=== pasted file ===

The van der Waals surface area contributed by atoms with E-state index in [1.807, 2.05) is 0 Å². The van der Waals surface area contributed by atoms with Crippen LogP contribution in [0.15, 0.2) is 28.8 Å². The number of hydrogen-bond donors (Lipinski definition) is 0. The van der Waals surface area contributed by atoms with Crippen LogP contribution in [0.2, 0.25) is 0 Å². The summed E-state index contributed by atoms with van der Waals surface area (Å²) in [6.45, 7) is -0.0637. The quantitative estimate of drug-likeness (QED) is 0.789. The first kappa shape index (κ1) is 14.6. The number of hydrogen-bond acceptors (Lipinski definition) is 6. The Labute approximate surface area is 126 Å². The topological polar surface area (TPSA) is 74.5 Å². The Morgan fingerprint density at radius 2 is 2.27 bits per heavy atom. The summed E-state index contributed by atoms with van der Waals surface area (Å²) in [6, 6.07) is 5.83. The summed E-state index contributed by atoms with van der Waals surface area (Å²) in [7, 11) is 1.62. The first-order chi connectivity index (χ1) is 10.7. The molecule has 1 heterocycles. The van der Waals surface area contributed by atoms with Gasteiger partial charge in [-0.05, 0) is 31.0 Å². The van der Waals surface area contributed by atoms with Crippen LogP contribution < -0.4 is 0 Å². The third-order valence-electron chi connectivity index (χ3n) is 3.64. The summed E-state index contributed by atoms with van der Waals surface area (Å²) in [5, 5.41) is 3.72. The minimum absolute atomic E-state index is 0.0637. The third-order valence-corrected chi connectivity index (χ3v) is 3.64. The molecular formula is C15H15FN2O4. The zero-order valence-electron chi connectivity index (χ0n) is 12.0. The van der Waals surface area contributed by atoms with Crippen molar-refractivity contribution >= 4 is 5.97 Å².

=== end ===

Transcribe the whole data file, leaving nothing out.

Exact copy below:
The van der Waals surface area contributed by atoms with E-state index in [1.807, 2.05) is 0 Å². The van der Waals surface area contributed by atoms with Crippen LogP contribution in [0.15, 0.2) is 28.8 Å². The number of hydrogen-bond donors (Lipinski definition) is 0. The van der Waals surface area contributed by atoms with Crippen LogP contribution in [0.2, 0.25) is 0 Å². The summed E-state index contributed by atoms with van der Waals surface area (Å²) in [6.45, 7) is -0.0637. The quantitative estimate of drug-likeness (QED) is 0.789. The first kappa shape index (κ1) is 14.6. The number of hydrogen-bond acceptors (Lipinski definition) is 6. The Labute approximate surface area is 126 Å². The topological polar surface area (TPSA) is 74.5 Å². The Morgan fingerprint density at radius 2 is 2.27 bits per heavy atom. The summed E-state index contributed by atoms with van der Waals surface area (Å²) in [6, 6.07) is 5.83. The summed E-state index contributed by atoms with van der Waals surface area (Å²) in [7, 11) is 1.62. The first-order chi connectivity index (χ1) is 10.7. The molecule has 1 heterocycles. The van der Waals surface area contributed by atoms with Gasteiger partial charge in [-0.05, 0) is 31.0 Å². The van der Waals surface area contributed by atoms with Crippen LogP contribution < -0.4 is 0 Å². The third-order valence-electron chi connectivity index (χ3n) is 3.64. The summed E-state index contributed by atoms with van der Waals surface area (Å²) in [5, 5.41) is 3.72. The minimum absolute atomic E-state index is 0.0637. The third-order valence-corrected chi connectivity index (χ3v) is 3.64. The molecular formula is C15H15FN2O4. The zero-order valence-electron chi connectivity index (χ0n) is 12.0. The van der Waals surface area contributed by atoms with Crippen molar-refractivity contribution >= 4 is 5.97 Å².